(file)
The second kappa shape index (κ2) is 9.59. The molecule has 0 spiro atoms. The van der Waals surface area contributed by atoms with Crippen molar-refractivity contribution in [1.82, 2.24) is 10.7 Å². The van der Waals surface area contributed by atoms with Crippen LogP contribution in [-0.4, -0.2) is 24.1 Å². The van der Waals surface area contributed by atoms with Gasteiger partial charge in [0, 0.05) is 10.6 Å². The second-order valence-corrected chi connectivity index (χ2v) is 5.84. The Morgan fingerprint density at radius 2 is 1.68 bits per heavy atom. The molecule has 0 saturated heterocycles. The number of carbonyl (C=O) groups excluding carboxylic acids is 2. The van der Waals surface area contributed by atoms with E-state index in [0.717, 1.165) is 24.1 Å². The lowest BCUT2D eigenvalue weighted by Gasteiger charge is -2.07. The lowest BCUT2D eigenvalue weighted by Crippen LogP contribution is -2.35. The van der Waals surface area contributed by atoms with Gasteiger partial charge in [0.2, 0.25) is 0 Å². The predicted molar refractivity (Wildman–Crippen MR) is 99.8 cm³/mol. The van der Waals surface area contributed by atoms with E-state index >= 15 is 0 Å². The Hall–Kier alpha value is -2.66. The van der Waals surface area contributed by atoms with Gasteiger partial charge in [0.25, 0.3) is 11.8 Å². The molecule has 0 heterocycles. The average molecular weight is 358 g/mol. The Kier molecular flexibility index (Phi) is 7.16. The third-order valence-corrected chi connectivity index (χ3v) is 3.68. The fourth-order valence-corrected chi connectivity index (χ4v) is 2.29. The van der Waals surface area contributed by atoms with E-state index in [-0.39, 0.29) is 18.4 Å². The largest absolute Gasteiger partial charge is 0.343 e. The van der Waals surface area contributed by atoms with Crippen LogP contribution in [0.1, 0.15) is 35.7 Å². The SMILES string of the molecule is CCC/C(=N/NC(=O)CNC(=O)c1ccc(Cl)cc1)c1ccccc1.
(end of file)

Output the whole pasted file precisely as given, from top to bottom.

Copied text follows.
The second kappa shape index (κ2) is 9.59. The molecule has 0 spiro atoms. The van der Waals surface area contributed by atoms with Crippen molar-refractivity contribution in [1.82, 2.24) is 10.7 Å². The van der Waals surface area contributed by atoms with Crippen LogP contribution in [-0.4, -0.2) is 24.1 Å². The van der Waals surface area contributed by atoms with Gasteiger partial charge in [0, 0.05) is 10.6 Å². The second-order valence-corrected chi connectivity index (χ2v) is 5.84. The Morgan fingerprint density at radius 2 is 1.68 bits per heavy atom. The molecule has 0 saturated heterocycles. The number of carbonyl (C=O) groups excluding carboxylic acids is 2. The van der Waals surface area contributed by atoms with E-state index in [0.717, 1.165) is 24.1 Å². The lowest BCUT2D eigenvalue weighted by Gasteiger charge is -2.07. The lowest BCUT2D eigenvalue weighted by Crippen LogP contribution is -2.35. The van der Waals surface area contributed by atoms with Gasteiger partial charge in [0.2, 0.25) is 0 Å². The predicted molar refractivity (Wildman–Crippen MR) is 99.8 cm³/mol. The van der Waals surface area contributed by atoms with E-state index >= 15 is 0 Å². The Hall–Kier alpha value is -2.66. The van der Waals surface area contributed by atoms with Gasteiger partial charge in [0.25, 0.3) is 11.8 Å². The molecule has 0 heterocycles. The average molecular weight is 358 g/mol. The Kier molecular flexibility index (Phi) is 7.16. The third-order valence-corrected chi connectivity index (χ3v) is 3.68. The fourth-order valence-corrected chi connectivity index (χ4v) is 2.29. The van der Waals surface area contributed by atoms with E-state index in [-0.39, 0.29) is 18.4 Å². The largest absolute Gasteiger partial charge is 0.343 e. The van der Waals surface area contributed by atoms with Crippen LogP contribution in [0.1, 0.15) is 35.7 Å². The SMILES string of the molecule is CCC/C(=N/NC(=O)CNC(=O)c1ccc(Cl)cc1)c1ccccc1.